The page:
Paraguay has long been one of the poorest, least developed and most isolated countries in Latin America, dating back from when the country gained independence from Spain in 1811.
The landlocked nation is expected to grow by 10 percent this year – due in large part to soy and beef exports – but nearly a third of its people live below the poverty line, according to the World Bank.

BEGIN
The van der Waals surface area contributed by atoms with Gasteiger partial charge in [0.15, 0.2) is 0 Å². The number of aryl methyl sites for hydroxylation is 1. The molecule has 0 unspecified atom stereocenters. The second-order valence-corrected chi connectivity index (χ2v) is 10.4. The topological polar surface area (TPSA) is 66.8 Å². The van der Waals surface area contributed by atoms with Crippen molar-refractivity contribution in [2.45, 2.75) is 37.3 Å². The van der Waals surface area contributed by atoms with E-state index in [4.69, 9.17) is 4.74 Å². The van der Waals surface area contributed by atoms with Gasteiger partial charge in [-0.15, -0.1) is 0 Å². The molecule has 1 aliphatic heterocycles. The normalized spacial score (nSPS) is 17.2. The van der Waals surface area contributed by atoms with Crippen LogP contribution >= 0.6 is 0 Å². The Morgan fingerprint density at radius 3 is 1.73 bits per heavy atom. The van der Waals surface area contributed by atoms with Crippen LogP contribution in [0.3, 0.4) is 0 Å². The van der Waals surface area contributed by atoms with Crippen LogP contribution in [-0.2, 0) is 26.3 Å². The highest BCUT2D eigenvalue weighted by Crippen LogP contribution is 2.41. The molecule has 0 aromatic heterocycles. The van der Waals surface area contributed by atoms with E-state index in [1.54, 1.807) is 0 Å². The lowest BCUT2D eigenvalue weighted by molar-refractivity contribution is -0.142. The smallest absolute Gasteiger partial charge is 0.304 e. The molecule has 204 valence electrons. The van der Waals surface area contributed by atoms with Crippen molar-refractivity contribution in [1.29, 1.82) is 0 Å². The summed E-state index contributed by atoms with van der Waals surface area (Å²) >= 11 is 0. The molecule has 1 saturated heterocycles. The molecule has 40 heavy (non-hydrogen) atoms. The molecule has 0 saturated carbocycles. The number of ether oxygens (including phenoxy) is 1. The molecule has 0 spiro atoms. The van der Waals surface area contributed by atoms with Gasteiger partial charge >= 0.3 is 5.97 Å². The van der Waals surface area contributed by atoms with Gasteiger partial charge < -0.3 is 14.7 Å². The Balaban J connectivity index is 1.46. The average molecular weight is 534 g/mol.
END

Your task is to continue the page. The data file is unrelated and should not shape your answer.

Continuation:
It has been long ignored and bypassed by many businesses and development, even though it is a founding member of the Mercado Común del Sur. But as the 21st century strides wobbly into its uncertain second decade, Paraguay has the potential to be the next leader in a multitude of areas.
And that may depend heavily on its next leader.
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